25 Matching Annotations
  1. Jun 2020
    1. “The alarming truth,” warned the researcher, “is that the average number of permissions requested by a flashlight app is 25.”
    2. “Asking for too many permissions is dangerous,” ESET malware researcher Lukas Stefanko explains. “These permissions can be misused as an exploit to access more device components, such as call logs, phone numbers, and browsing history.”
    3. At the heart of Google’s challenge has been so-called permission abuse—millions of apps requesting the rights to access device data and functions beyond those needed to deliver their own functionality.
    4. The security feature in Android 11 is a long overdue crackdown on this permission abuse.
    1. Google’s novel response has been to compare each app to its peers, identifying those that seem to be asking for more than they should, and alerting developers when that’s the case. In its update today, Google says “we aim to help developers boost the trust of their users—we surface a message to developers when we think their app is asking for a permission that is likely unnecessary.”
  2. May 2020
  3. Feb 2020
  4. Jan 2020
  5. Nov 2018
  6. Sep 2018
  7. Aug 2018
  8. Nov 2017
    1. If you recall your LMS patent infringement history, then you'll remember that roles and permissions were exactly the thing that Blackboard sued D2L over.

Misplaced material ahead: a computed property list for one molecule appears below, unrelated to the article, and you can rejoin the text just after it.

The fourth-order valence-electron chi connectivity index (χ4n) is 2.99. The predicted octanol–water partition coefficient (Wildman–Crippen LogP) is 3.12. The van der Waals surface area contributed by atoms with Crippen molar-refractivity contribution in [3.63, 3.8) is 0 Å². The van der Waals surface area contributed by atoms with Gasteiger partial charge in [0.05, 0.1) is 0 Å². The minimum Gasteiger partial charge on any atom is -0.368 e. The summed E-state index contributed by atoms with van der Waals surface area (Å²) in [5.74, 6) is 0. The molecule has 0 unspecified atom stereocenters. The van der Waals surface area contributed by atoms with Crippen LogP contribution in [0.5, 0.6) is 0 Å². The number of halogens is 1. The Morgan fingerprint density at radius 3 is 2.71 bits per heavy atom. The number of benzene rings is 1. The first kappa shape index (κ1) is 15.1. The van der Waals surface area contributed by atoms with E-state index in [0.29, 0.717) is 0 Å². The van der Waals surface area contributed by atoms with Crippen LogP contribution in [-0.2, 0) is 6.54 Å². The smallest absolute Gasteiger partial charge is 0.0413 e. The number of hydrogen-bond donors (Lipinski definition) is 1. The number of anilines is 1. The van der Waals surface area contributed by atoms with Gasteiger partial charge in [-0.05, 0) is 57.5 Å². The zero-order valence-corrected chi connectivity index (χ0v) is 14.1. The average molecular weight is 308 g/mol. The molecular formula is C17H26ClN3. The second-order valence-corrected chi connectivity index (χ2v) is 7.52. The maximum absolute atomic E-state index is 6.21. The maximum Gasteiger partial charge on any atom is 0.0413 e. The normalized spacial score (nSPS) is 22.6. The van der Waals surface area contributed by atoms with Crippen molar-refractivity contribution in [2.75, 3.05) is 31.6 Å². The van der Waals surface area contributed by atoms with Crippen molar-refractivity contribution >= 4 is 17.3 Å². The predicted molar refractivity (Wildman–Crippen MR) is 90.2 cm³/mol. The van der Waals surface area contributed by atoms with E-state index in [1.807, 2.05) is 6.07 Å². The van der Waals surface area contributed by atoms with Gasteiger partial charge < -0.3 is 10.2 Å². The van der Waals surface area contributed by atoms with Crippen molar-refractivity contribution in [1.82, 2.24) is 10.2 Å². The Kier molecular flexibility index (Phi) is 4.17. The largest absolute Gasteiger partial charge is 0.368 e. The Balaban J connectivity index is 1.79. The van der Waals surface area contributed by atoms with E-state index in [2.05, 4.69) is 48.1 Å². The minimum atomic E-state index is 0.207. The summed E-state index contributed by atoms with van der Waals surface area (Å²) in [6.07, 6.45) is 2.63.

2. (At the time, Stephen Downes mocked me for thinking that this was an important aspect of LMS design to consider.)

      An interesting case where Stephen’s tone might have drowned a useful discussion. FWIW, flexible roles and permissions are among the key things in my own personal “spec list” for a tool to use with learners, but it’s rarely possible to have that flexibility without also getting a very messy administration. This is actually one of the reasons people like WordPress.

  9. Oct 2017
  10. Feb 2017
  11. May 2016
    1. Your privacy is very important for us and we’re trying our best to ask you for as little information as we can

      First, I have no reason to think you are anything but well intentioned. Second, your code is open source so it would be harder for your organization to hide any foul play. Nonetheless, please anyone correct me if I am wrong, this set of permissions would be sufficient to collect server-side a complete browsing history for each user with the extension installed. This would be a gold mine for intelligence and advertisement purposes. A similar service to hypothes.is, genius, is VC funded and seeks a return on investment. Its chrome extension requires equally extensive permissions but there is an alternate extension, genie, that claims to offer an alternative without the "read and change" permission. Hard to believe, but people must at least consider the possibility of extensions turning rogue. I consider the "read and write ... on ALL websites" a threat and do not install any extensions that require it. I use the bookmarklet, which offers an inferior experience, but I can decide page by page if I am OK with a third party knowing that I am reading it. Also, I decided against using hypothes.is as the commenting system for my blog, since I don't want my readers to be traceable by a third party I choose on their behalf. I am heartened that you are already working towards reducing the number of permissions required, but I was wondering if you had additional comments for people who need to protect their browsing activity against worst case scenarios and can not accept the "trust us" argument.

  12. Jan 2016
  13. Jul 2015
  14. Feb 2015